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In order to satisfy the increasing number of customer demands, persistent competitive pressures and constant market changes, companies are working quickly to release new application features. Many development organizations rely on DevOps, Agile and Continuous Integration/Continuous Delivery (CI/CD) practices and tools to speed up application delivery. However, shorter release cycles and faster application development also mean more frequent database schema and logic changes. Though the application release process has been fast-tracked through modernization and automation, the database deployment process has been forsaken.
Database administrators (DBAs) spend countless hours and days manually reviewing database changes, script by script. By employing a slow, manual, error-prone process to update the database, application delivery is slowed down no matter how much the rest of the application release process is sped-up. This bottleneck has a significant impact on the business.
So, how much of a problem are database deployments for today's enterprises? In order to answer this question, Dimensional Research conducted a survey, with more than 300 application development stakeholders, with the goal of capturing hard data on their real-life experiences. Below are the key findings of The State of Database Deployments in Application Delivery survey:
Challenges created by database deployments
Faster application deployment and shorter release cycles means that database changes must be pushed out at a faster rate while maintaining quality and safeguarding company data. When application release stakeholders working at large companies were asked about their database deployment process, 96 percent say they need to do it faster. However, this is challenging. Most (86 percent) report that deploying quickly is difficult to do. 40 percent of respondents characterize their challenges as either "extremely" or "very" difficult.
Database changes must be re-worked multiple times to get applications production-ready
The survey asked stakeholders about the last 10 times they made application changes in order to quantify how many application changes require corresponding database changes. An overwhelming majority (71 percent) claim that at least half of all significant application changes also require changes to the database. What's even more notable from a productivity standpoint is that most database changes are not one and done. In fact, 91 percent of stakeholders say they have to re-work database changes multiple times to get them production-ready.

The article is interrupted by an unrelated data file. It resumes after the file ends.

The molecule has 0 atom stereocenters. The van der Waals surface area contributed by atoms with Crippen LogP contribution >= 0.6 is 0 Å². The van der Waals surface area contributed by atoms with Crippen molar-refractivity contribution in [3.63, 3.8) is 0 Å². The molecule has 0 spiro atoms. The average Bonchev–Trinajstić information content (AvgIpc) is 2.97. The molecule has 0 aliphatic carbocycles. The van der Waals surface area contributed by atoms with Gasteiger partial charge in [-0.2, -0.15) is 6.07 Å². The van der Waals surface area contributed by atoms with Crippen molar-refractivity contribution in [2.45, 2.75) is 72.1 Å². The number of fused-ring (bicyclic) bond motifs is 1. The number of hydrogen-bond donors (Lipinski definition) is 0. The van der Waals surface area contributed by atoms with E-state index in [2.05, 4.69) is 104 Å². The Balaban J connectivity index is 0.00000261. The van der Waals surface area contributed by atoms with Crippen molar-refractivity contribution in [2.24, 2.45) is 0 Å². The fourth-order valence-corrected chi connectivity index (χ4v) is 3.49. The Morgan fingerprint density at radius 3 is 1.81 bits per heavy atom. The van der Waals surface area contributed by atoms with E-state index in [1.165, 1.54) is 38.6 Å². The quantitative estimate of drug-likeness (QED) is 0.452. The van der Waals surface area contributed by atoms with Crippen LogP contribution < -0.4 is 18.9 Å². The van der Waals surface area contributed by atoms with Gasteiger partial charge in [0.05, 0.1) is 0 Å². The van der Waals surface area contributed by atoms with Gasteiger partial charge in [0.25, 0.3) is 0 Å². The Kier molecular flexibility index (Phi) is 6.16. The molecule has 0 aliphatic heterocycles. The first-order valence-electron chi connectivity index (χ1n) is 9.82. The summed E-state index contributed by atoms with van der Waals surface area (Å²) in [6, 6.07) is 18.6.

As application release cycles get faster database deployments get harder
Enterprises today are under pressure to accelerate application delivery regardless of industry or company size. A majority of application release stakeholders (90 percent) say they face pressures to release applications more quickly to respond faster to customer demands and market changes.
In terms of the application release process, database deployments are frequently highlighted as a common bottleneck in software delivery. But what is even more interesting is that the database release process becomes more of a bottleneck as release cycles tighten from months to weeks. More than half (57 percent) of application release stakeholders say that database releases create bottlenecks for application release cycles that are days or weeks in length.
Database deployment automation accelerates overall application release cycles
While application releases are largely automated and moving at rocket speed there is hope for database releases. Database release automation can help enterprises shorten the time it takes to deliver application updates to market while eliminating the security vulnerabilities, data loss and downtime associated with today's database deployment processes.
When asked about automating the database deployment process, 99 percent say it would be advantageous to their development organization. In addition, an overwhelming majority, 91 percent, say database deployment automation would accelerate their overall application release cycles.